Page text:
In May this year, Apes Hill will host a professional event with the Legends Tour – formerly the European Seniors Tour – coming to the island. Is that creating a lot of work for you and your team?

Yes, but it is work we relish, and the tournament is something we are really looking forward to – and it is credit to everyone at Apes Hill that we have managed to secure that so early in our story.

Everyone is moving in the right direction and the members and property owners really see that. The tournament will be great for golf in Barbados, and it will be extra special as Apes Hill ambassador Ian Woosnam is hosting it.

You mentioned sustainability – why is that so important?

The layout has been beautifully crafted around the surrounding landscape and indigenous tropical forests, and sustainability is at the forefront of the resort’s long-term DNA to make it the most environmentally responsible golf course and resort development in the Caribbean.

Sustainability has to be the most important area for new course developments and if you are not looking seriously at that, then you may as well not bother.

Can you give us an example of some of the things you are doing?

The course’s fairways and tees have been re-laid using the more drought-tolerant Zoysia Zorro grass and the greens with TifEagle. The resistance of these grasses to insects also further reduces the reliance on fertilisation and use of pesticides, with a view to eventually becoming ‘chemical-free’. Meanwhile, the construction of a reservoir that can hold up to 58 million gallons of rainwater will help fully irrigate the resort, with hundreds of trees, fruits and vegetables being planted around the property. Name me another golf venue that is capturing rainwater on farmland in order to irrigate its course, and because we have the Zoysia grass, we are now only having to irrigate where we need to! It is a great project.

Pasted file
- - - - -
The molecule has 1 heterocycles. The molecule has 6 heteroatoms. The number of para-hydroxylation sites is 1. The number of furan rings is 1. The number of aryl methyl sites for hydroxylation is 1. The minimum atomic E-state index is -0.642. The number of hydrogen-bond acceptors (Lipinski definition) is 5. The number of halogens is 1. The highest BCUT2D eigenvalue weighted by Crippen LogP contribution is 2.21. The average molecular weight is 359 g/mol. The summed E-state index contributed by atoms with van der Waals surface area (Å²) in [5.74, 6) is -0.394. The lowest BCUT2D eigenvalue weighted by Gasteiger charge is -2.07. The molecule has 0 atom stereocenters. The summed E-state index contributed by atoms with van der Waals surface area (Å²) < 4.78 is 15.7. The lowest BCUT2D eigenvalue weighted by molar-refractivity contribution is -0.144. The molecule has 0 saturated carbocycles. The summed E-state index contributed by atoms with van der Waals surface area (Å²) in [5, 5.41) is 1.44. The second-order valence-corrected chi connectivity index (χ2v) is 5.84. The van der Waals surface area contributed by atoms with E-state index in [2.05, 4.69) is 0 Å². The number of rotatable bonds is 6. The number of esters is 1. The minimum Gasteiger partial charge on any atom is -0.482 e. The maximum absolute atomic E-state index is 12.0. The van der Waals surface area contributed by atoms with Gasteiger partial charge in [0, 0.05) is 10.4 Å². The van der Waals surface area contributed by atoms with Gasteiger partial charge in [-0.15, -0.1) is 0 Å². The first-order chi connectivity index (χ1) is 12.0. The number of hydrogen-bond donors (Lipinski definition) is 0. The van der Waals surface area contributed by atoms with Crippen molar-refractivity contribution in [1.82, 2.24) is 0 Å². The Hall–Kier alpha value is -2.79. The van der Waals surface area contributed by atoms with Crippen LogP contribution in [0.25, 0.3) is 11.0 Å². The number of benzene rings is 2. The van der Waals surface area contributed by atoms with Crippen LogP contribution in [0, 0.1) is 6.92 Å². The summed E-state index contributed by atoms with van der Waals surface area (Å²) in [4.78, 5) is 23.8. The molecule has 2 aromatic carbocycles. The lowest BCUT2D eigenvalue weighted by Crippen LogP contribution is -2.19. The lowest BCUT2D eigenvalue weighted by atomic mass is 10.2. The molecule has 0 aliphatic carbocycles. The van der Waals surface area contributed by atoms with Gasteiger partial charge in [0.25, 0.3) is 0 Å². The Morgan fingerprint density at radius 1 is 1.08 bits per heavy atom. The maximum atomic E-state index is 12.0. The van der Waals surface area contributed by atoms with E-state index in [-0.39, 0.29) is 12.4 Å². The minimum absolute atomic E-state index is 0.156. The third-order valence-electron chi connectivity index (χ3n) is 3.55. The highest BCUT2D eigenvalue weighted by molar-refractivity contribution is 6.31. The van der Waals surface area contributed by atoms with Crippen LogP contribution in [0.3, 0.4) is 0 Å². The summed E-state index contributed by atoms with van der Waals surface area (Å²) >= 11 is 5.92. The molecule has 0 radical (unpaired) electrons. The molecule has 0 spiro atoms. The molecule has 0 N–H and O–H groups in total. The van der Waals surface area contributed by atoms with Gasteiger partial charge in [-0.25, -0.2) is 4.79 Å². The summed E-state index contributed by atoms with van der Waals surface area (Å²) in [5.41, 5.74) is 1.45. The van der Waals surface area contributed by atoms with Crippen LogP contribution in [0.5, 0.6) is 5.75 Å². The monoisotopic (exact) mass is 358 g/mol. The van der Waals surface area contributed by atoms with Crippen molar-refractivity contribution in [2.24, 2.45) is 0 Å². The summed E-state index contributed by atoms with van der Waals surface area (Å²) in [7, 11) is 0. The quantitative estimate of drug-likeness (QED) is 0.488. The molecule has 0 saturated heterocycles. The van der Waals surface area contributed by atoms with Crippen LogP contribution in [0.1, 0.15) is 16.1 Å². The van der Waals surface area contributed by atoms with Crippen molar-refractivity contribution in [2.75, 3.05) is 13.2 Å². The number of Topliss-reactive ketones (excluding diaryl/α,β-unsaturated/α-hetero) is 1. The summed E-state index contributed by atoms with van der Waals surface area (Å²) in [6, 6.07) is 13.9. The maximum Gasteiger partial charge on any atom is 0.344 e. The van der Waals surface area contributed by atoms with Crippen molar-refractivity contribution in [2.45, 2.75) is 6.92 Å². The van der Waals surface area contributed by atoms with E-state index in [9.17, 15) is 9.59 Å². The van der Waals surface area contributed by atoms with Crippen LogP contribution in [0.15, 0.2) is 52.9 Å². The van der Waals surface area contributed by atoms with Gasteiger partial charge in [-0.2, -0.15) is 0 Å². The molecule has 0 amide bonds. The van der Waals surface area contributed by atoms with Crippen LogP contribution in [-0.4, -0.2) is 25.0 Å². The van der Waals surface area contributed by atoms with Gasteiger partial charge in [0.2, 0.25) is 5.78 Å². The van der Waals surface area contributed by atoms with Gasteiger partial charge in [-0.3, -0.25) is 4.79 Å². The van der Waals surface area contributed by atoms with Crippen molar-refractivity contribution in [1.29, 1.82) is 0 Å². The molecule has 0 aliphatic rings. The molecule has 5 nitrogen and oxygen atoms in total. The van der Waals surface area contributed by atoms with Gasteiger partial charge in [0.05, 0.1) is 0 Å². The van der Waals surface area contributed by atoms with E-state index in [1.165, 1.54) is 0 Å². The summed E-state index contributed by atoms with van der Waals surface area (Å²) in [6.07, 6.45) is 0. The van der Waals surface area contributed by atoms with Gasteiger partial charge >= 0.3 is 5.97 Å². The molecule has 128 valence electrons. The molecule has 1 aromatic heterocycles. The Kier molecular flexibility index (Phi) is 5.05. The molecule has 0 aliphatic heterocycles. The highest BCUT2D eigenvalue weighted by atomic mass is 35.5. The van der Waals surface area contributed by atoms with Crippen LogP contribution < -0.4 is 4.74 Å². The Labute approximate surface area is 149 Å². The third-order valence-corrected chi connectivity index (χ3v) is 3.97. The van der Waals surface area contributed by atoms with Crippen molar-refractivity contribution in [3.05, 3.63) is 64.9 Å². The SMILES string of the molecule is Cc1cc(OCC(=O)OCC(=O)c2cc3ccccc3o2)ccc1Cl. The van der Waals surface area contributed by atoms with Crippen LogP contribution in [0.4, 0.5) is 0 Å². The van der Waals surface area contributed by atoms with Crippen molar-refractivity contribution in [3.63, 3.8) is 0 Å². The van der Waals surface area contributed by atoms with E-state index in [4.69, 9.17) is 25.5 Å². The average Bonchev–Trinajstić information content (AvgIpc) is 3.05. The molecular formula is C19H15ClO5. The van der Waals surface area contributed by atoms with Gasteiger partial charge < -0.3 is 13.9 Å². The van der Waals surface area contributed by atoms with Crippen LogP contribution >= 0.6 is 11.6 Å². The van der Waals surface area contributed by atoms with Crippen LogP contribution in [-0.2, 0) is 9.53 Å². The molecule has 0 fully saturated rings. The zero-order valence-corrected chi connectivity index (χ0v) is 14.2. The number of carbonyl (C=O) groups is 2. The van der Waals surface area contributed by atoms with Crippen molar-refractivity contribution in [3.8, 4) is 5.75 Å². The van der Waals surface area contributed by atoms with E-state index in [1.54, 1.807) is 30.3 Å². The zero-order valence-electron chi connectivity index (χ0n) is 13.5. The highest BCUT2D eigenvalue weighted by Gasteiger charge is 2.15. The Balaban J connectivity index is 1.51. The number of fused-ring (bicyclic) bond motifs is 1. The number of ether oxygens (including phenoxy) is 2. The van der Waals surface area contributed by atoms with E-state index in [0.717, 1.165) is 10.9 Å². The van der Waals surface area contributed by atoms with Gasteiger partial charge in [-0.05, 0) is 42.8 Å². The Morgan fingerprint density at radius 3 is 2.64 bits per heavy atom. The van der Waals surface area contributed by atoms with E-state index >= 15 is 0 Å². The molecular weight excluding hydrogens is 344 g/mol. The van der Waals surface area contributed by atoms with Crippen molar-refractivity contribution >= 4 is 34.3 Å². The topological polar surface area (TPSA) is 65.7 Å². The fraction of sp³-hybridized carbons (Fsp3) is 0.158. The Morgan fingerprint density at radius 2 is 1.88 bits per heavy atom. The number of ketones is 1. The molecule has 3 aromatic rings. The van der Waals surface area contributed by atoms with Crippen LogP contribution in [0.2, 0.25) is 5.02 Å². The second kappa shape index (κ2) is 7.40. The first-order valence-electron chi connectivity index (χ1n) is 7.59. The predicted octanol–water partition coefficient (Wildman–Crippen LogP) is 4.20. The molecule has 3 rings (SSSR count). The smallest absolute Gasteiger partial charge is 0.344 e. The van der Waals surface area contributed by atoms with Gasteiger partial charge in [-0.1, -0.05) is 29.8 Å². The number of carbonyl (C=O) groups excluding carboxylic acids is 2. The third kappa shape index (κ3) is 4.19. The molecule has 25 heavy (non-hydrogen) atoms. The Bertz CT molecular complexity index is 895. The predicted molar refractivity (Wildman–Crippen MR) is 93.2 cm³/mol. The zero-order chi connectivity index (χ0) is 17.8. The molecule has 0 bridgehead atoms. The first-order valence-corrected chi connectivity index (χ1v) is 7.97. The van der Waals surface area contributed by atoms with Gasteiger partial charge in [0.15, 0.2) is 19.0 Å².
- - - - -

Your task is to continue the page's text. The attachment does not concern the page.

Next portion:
You are maintaining a golf course in a tropical country – which must add to the challenge?

The weather conditions here can be very extreme! We only have two weather conditions: wet or dry. We are finding the wet months to be extremely wet, and the dry months to be extremely dry.